One enchanted evening

Walnut Street Theatre presents Rodgers and Hammerstein’s South Pacific’

3 minute read
Alison T. Chi and Ben Michael getting that Bali high. (Photo by Mark Garvin)
Alison T. Chi and Ben Michael getting that Bali high. (Photo by Mark Garvin)

Rodgers and Hammerstein’s South Pacific won a Pulitzer Prize for drama and 10 Tony Awards, and set box office records when it opened in 1949. Yet South Pacific was not revived in New York until 2008 at Lincoln Center, and it was never staged at the Walnut Street Theatre, known for its productions of mainstream musicals — until just now.

Rightly lauded as a classic of American musical theater, I’d go farther and say it’s the best exemplar of that genre: a well-balanced amalgam of romance, drama and comedy on a subject contrasting America’s greatest triumph, World War II, and one of America’s biggest problems, racial prejudice.

A complicated relationship

A naval lieutenant and a middle-aged French plantation owner go on a mission to beat “the Japs.” The lieutenant has fallen in love with a Polynesian girl but refuses to marry her because it would upset his Philadelphia Main Line family and friends, while the planter’s fiancee, Army nurse Nellie Forbush, from Little Rock, Arkansas, breaks off their relationship when she learns he has two children whose late mother was a “colored” woman.

How to explain this long neglect? Veterans of World War II went back to civilian life and chose to put wartime stories, both real and fictional, behind them. Producers recognized this “silent generation” syndrome and avoided South Pacific because of that subject matter.

Then, too, the lead male part of Emile de Becque was considered impossible to cast. Metropolitan Opera star Ezio Pinza established an unmatchable image of foreign exoticism and elderly sexuality, and he had a voice that was profound in its bass register while beautifully encompassing high notes.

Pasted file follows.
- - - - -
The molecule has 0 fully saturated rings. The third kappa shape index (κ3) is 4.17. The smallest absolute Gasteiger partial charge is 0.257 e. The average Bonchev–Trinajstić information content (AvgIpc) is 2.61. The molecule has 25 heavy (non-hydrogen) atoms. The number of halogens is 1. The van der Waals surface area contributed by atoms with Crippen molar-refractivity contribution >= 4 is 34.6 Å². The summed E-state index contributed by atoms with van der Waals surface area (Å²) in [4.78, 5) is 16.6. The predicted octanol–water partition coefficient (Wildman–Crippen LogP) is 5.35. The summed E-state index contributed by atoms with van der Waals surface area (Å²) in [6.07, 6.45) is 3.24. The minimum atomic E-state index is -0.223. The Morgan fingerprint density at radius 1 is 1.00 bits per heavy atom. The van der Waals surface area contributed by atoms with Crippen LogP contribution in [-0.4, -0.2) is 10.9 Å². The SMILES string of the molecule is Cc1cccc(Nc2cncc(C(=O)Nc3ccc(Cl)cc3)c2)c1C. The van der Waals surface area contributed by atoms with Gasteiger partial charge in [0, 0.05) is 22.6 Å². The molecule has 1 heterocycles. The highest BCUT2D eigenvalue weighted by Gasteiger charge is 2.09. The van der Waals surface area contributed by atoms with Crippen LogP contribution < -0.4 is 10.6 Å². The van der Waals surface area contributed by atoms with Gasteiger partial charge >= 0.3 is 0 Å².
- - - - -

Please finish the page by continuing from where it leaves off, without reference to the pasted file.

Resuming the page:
Pitch perfect

The Lincoln Center production and its touring company used Met Opera basses Paolo Szot and David Pittsinger. At the Walnut, Paul Schoeffler's Emile is a baritone with Broadway credits as Lumiere in Beauty and the Beast and Hook in Peter Pan, who has solidly filled lead roles at the Walnut in Man of La Mancha and Dirty Rotten Scoundrels. He had all the notes for his ballads “Some Enchanted Evening” and “This Nearly Was Mine” and delivered them with ringing tones, although lacking his predecessors’ glamour.

Kate Fahrner's Nellie became the center of this production. This is altogether fitting since she is the character who undergoes real change, from prejudice to acceptance. Fahrner’s “I’m in Love with a Wonderful Guy” and “I’m Gonna Wash That Man Right Outa My Hair” were highlights. Except for Reba McIntyre in a 1999 50th-anniversary concert performance at Carnegie Hall, she’s the only Nellie I’ve ever seen who spoke with a Southern accent (as Nellie should).

Ben Michael’s Lieutenant Cable was perfect in looks and voice. He belted “Younger Than Springtime” as well as I’ve ever heard it and was touching as the confused Philadelphian far from home.

Soldiers, nurses and Seabees were all superb under Charles Abbott’s direction and Michelle Gaudette’s choreography, especially in the raucous “There Is Nothing Like a Dame.” A powerful cast included stalwarts such as Jeffrey Coon, Ben Dibble, and Jennie Eisenhower in supporting roles.

The lonely island

John Daniels, the Walnut’s new musical director, created surprisingly satisfying orchestral colors with a mere 11-person pit band. Robert Andrew Kovach’s set provided the foliage and palm trees to make us feel we were on a tropical island, while Mary Folino’s costume design was just right for the place and period.

Fran Prisco was a hilarious Luther Billis, a Seabee with numerous schemes to beat the system. Lori Tan Chinn made a comic figure of Bloody Mary, the enterprising Polynesian businesswoman. However, Mary’s efforts to marry her daughter Liat to Cable seemed more like pimping, as the actress, Allison T. Chi, appeared extremely young. This was in keeping with the James Michener novel on which the musical is based.

Chinn encapsulated the show’s theme when she sang: “Most people live on a lonely island.” The song title, of course, is “Bali Ha’i” but Oscar Hammerstein’s lyric encompassed much more than that one place. This cast and ensemble gave a tightly paced, spirited presentation that recaptured the excitement and passion of the original.

What, When, Where

South Pacific. Music by Richard Rodgers, lyrics by Oscar Hammerstein II, book by Hammerstein and Joshua Logan. Charles Abbott directed. Through Oct. 23, 2016 at the Walnut Street Theatre, Ninth and Walnut Sts. (215) 574-3550 or

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